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Four years ago, Kurt Wimmer, a partner at Washington, D.C.-based Covington & Burling, took his first trip to Bulgaria. It was a journey he would probably like to forget. Wimmer’s mission was to advise members of the Bulgarian parliament about a press freedom law that they were considering. It was a good draft, he had concluded, but it had some problems. First, he found that several sections of the law violated the country’s own constitution. He also noted that the bill would conflict with the European Convention of Human Rights, which Bulgaria has signed. Additionally, Wimmer objected to a provision that would allow the Bulgarian equivalent of the Federal Communications Commission to be dominated by a single political party. He believed he had made a solid analysis. But then he had to face Georgi Avramov, the chairman of the committee charged with drafting the law — a man Wimmer describes as an intense, young Fidel Castro lookalike. Wimmer had eased into his introduction when Avramov cut him off suddenly. “I wrote the Constitution, I know this is constitutional, so what is there to talk about?” he barked. Though Wimmer objected, through a translator, Avramov refused to stand down. The law passed shortly thereafter. “It was sort of an off-putting way to start,” recalls Wimmer, “and sort of an intimidating way.” But Wimmer got the last laugh when the bill was quickly struck down by the Bulgarian constitutional court. A second measure drawn up immediately afterward was also killed, this time by a veto from President Petar Stoyanov. Finally, a bill responding to many of Wimmer’s concerns passed in 1997. It resolved the constitutional conflicts and established a licensing committee that was politically neutral. For Wimmer, 38, it was an exercise in persistence, patience, and compromise. It was also a crash course in Eastern European politics and culture that he would have to use over and over again. Bulgaria was just the first of many countries the communications specialist has visited in his crusade to ensure protections for a free press in Central and Eastern Europe. His effort has taken him and his supporting crew of Covington associates to such troubled spots as Bosnia, Slovakia, and Belarus, where they advise journalists and media associations on their rights and meet with lawmakers to try to change restrictive media laws. Wimmer’s team, which includes associates Erin Egan, Margaret Grebe, and Ellen Goodman, is the driving legal force behind the Professional Media Program, a D.C.-based media rights group administered by an educational nonprofit called the International Research and Exchanges Board (IREX). Funded by a grant from the U.S. Agency for International Development, ProMedia’s main objective is to foster independent media in Eastern and Central European nations, including Albania, Belarus, Croatia, and Ukraine. Mark Pomar, who chairs IREX, says Wimmer’s work with ProMedia “has helped journalists on the ground understand the legal environment in which they operate.” The free-press issue is in Wimmer’s blood. His grandfather ran a small printing press in Luxembourg before the outbreak of World War II, and in his spare time published a weekly newspaper that was critical of Adolf Hitler. When Luxembourg fell to the Nazis, his presses were seized and his son, Wimmer’s uncle, was sent to a concentration camp. Fortunately, he survived the war. FROM JOURNALISM TO LAW Wimmer, a Wichita, Kan., native, attended the University of Missouri School of Journalism. During the summers, he held a string of newspaper jobs, including a stint as a photographer for the Kansas City Times and another as a copy editor for his hometown paper, the Wichita Eagle-Beacon, as well as freelance work for the Associated Press and United Press International. Journalism seemed to be his calling. But in his last year of college, he enrolled in a communications law class and completely changed his direction. Wimmer ended up attending Syracuse University Law School while completing a master’s degree from Syracuse’s S.I. Newhouse School of Communications. His background has served him well. In his nine years at Covington, he has represented old and new media companies, telecommunications groups, and various high-tech ventures. He says his work experience, which often requires distilling pages upon pages of terse legalese, has come in handy in his pro bono efforts. “A journalism background has helped enormously, especially at the very beginning,” he says. “As a reporter, you have to take something complex and organize it into something simple to understand and organize it logically.” Last year, Wimmer spoke to the Slovakian parliament on adopting a media law that would guarantee free speech and pave the way for a freedom of information law. In Bosnia, Wimmer and ProMedia have helped journalists’ associations begin drafting a media law that would benefit all ethnic groups. But Wimmer works hard not to be perceived as a shoot ‘em up American who arrives uninvited in foreign lands, claiming to know how to do things better than the locals. He goes only where he’s asked, and he knows his clients may very well choose to ignore his advice. Egan, a Covington associate also in the firm’s D.C. office, went to Sofia last September to speak to Bulgarian officials as part of an international panel of media experts and says she found people to be receptive. “They appreciate it so much,” she said, “and that’s what keeps us going.” Wimmer and his colleagues recognize that the laws and procedures in these countries bear little resemblance to the American system. In fact, ProMedia executive director Nancy Hedin says Wimmer’s greatest strength lies in his ability to scrutinize media laws within the framework of each country’s constitution and other regulations. Just as the success in Bulgaria is the shining light of the ProMedia program, Serbia may well be its dying star. “It’s the closest I’ve seen to a Nazi approach to shutting down the media,” says Wimmer. The story of Slavko Curuvija, the publisher of a banned daily newspaper in Serbia, is a graphic illustration. Curuvija visited the United States in December 1998 to seek support from lawmakers and IREX for the independent Serbian media, which had come under fire from Serbian President Slobodan Milosevic’s regime. Wimmer requested and got a meeting with Curuvija, not only because he wanted to educate himself on the political climate in Serbia but also because he wanted to help Curuvija begin printing again. At the time, the publisher was considering circumventing the ban by publishing his Dnevni Telegraf in neighboring Montenegro and smuggling copies into Belgrade on produce trucks. Wimmer was immediately drawn to Curuvija. “It was one of those times when you have brief contact with a person, but what they’re displaying is so incredibly powerful you feel changed,” he says. “It sent chills down my spine.” Wimmer and Curuvija agreed to keep in touch, but they would never talk again. Months after returning to Serbia, Curuvija was gunned down on his way to church on Easter Sunday. His assassins were never apprehended or even identified. But says Wimmer, “the implication is that it was part of the regime.” Currently, under the auspices of the United Nations, Wimmer is concentrating on passing a media-friendly libel law in Bosnia. He will continue the project even as he moves to take on one of the most important professional posts of his life as co-managing partner of Covington’s London office. His commitment to ProMedia and to working for press reforms, he says, is unwavering. Gerard Waldron, the D.C.-based head of the firm’s communications practice, says Wimmer’s pro bono work probably benefits Wimmer’s paying clients as well as promoting a free press abroad. “Dealing with other countries’ media laws makes you see your own media laws in a better light,” says Waldron. “The pro bono work he does makes him a better media lawyer.”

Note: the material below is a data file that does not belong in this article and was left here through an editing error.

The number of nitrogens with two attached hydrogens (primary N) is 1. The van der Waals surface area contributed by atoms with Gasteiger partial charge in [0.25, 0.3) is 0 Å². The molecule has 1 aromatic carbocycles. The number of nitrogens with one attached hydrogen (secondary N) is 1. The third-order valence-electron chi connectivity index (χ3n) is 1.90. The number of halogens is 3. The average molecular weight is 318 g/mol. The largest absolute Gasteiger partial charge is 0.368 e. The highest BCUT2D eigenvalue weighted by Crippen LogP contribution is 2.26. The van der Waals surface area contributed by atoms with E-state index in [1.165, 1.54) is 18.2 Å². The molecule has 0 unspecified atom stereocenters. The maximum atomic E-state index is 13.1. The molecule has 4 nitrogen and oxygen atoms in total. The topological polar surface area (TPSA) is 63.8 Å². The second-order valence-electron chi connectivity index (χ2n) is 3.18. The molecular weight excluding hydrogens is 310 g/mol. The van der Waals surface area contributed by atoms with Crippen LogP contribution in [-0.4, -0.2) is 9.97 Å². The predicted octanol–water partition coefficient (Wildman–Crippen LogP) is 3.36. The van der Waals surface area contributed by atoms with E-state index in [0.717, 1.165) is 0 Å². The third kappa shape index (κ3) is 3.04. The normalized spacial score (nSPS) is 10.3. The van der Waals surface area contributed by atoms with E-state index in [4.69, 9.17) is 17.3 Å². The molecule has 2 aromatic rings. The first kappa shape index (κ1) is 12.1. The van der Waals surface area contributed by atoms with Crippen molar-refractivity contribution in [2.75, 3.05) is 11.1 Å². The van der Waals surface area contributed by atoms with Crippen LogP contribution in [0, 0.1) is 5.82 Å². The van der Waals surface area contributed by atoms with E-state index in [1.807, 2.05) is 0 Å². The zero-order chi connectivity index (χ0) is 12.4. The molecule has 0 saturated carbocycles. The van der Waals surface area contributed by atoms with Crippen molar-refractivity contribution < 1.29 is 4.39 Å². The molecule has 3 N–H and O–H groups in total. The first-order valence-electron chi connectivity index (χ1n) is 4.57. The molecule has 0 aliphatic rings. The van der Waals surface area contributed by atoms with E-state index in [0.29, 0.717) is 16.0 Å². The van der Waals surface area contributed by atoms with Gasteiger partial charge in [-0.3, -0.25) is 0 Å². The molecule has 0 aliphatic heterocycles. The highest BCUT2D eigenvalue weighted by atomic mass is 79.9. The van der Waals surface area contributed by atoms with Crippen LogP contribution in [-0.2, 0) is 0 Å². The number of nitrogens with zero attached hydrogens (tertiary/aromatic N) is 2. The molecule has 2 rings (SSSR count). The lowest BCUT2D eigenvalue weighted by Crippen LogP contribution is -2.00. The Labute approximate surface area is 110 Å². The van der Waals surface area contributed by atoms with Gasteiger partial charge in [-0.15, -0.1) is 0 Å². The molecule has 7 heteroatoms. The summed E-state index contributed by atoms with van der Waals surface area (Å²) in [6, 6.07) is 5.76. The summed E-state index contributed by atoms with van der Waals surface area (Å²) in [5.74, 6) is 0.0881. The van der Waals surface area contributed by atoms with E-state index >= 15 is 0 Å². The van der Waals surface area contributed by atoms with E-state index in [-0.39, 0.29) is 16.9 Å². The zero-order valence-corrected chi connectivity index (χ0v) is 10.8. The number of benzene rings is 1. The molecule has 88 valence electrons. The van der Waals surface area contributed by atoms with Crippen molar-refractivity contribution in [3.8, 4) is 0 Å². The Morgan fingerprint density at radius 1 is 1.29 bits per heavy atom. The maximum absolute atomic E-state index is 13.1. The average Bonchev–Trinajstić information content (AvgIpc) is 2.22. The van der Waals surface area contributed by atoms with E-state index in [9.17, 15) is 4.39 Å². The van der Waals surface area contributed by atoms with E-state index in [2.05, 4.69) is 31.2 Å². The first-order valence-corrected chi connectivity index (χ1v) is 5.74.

Cyberspace, Privacy and the First Amendment. October 24-November 6.